On Monday, December 3, the Supreme Court heard oral argument in Sprint v. Mendelsohn, an employment discrimination case brought by Ellen Mendelsohn, a former Sprint employee who believes that she was unlawfully selected for a company-wide reduction in force because of her age. At trial, the judge prohibited Mendelsohn from presenting the testimony of other terminated workers who would have testified to age-related bias within the company unless those workers had the same supervisor that Mendelsohn had had. Mendelsohn lost at trial, but the court of appeals reversed, holding that the testimony of the other employees should have been allowed.

PFAW

Supreme Court to Hear Arguments on Indiana Voter ID in January

Today, the Supreme Court set oral argument in the Indiana voter ID case for 10 a.m. on Wednesday, January 9, only 12 days after briefing is completed in this case. PFAWF has joined with many other civil rights groups, academics, and election officials in arguing that the restrictive voter ID laws imposed by Indiana disenfranchise hundreds of thousands of eligible voters, and disproportionately affect minorities, students, elderly, women, and the poor, while doing nothing to enhance the integrity of elections. A decision is expected by the end of the term in June.

PFAW

PFAWF Files Amicus Brief in Indiana Voter ID Case

As PFAWF has previously noted on Court Watch, the Supreme Court this term will be hearing an important case challenging the constitutionality of Indiana's restrictive voter ID law, which unnecessarily burdens the rights of eligible voters, particularly minorities, the elderly, students, women, and the poor, without justification. On November 13, PFAWF joined other civil rights organizations in filing an amicus curiae brief in the Supreme Court in support of those challenging this law.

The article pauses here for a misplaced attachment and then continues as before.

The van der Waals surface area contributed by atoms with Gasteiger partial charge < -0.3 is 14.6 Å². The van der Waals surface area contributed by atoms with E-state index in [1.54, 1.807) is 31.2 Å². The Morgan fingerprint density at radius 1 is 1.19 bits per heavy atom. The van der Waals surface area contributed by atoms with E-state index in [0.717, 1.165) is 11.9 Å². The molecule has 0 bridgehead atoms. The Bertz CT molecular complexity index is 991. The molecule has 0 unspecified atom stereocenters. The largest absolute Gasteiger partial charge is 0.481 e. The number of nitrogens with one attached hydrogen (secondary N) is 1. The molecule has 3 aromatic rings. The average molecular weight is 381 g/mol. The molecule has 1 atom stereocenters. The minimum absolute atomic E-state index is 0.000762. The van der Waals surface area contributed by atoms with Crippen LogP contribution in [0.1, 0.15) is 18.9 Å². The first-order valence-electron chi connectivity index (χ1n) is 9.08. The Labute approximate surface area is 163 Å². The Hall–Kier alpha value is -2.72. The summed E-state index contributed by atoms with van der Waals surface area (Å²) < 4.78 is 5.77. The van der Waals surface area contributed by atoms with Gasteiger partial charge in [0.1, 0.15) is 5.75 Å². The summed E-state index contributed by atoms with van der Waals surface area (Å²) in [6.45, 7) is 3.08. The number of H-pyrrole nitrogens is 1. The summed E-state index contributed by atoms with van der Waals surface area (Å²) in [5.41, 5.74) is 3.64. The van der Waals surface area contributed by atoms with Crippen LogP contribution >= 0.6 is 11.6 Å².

PFAW

PFAWF Files Supreme Court Amicus Brief In Employment Discrimination Case

On October 19, 2007, PFAWF joined 11 other civil rights groups in filing an amicus curiae brief in Sprint v. Mendelsohn, an employment discrimination case pending in the Supreme Court and one of the cases that we highlighted in our preview of the Court's term because of its importance to the right of employees who believe that they have been subjected to workplace discrimination to obtain justice in the courts. Other groups joining this brief include the NAACP, MALDEF, the National Women's Law Center, the Asian American Justice Center, and the Puerto Rican Legal Defense and Education Fund, a diverse coalition underscoring the importance of this case to the civil rights community.

PFAW

Countering Time Magazine on the Court's Relevance to Americans

TIME magazine’s cover story this week told Americans they don't need to care about the Supreme Court because its decisions don’t make a difference in most people’s lives. That premise is just wrong, as the letter we submitted to TIME makes clear (see below). It’s also pretty astonishing to have that article appear the very same week that the GOP presidential candidates will appear before right-wing activists and the so-called "Values Voter Summit" and enthusiastically pledge to put more Justices like Roberts, Alito, Scalia and Thomas on the Court — and cement for a generation the right-wing trends that are undermining Americans’ legal rights and protections.

PFAW